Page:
Ms M Mabetoa (Department Chief Director: Children, Youth and Families) said the full report with the service providers would be ready, at least in draft form, by January.

Ms J Vilakazi (IFP) noted her satisfaction with the changes to how virginity testing was handled in the Bill.

Ms Masilo was not well, and so Mr Tolo took over as Chairperson for the remainder of the meeting. He invited the Department of Justice to present their amendments.

Mr L Bassett, Chief Director of Legislation: Department of Justice, said the Department aimed to simplify some of the amendments to make the provisions of the Bill easier to implement.

Mr Matebe, Department of Justice State Law Advisor, explained that "clerks of the court," meaning a clerk of the court of relevant magistrate's court, should be used throughout the Bill in place of "clerk of the children's court." This was because every court should be regarded as a children's court and need not be specifically a children's court. The jurisdiction of the Bill should be established immediately in Clause 1, and so they recommended that the contents of Clause 45 be moved to the beginning. Clause 45 established that the Bill did not refer to issues of divorce, domestic violence, or customary marriage, which were handled in separate bills.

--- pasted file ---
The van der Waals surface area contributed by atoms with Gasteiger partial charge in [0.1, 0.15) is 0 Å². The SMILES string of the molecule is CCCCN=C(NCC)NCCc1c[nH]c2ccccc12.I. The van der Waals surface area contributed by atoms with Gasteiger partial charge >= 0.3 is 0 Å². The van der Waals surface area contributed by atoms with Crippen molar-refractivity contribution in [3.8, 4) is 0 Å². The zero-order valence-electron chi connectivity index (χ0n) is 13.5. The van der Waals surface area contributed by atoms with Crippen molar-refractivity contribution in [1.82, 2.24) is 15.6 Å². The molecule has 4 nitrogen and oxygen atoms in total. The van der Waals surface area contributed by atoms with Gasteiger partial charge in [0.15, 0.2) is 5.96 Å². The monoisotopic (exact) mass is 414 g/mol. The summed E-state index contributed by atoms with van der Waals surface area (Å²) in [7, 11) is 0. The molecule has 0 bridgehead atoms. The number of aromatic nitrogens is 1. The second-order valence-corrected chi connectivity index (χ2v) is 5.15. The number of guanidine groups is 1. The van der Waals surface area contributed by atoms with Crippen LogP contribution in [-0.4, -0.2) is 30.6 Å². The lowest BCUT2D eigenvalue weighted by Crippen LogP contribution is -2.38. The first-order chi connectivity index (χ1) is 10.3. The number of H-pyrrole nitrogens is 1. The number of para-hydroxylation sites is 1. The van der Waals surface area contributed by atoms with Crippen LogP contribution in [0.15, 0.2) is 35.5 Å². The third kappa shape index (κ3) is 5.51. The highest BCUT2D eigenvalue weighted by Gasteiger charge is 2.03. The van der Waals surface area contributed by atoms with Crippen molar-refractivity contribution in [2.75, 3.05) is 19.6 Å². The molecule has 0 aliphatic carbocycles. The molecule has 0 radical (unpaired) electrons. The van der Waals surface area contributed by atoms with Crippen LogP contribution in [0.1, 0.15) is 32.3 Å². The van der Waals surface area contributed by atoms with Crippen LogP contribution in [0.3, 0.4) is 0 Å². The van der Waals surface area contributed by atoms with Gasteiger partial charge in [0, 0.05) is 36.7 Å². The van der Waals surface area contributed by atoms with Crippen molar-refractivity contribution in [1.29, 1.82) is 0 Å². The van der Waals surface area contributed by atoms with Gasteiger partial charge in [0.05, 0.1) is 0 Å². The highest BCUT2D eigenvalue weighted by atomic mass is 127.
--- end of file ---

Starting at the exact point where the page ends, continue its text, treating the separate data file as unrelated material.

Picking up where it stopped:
Members were concerned that this would make Clause 1 crowded and discussed whether it was necessary to move the clause.

Ms R van Zyl, the drafter from the South African Law Reform Commission, explained that it was necessary to establish the limits of the Bill early on in the first clause. This would make sure that people immediately knew what the Bill covered when they saw it and did not waste time by pressing for cases that were not allowed by the Bill.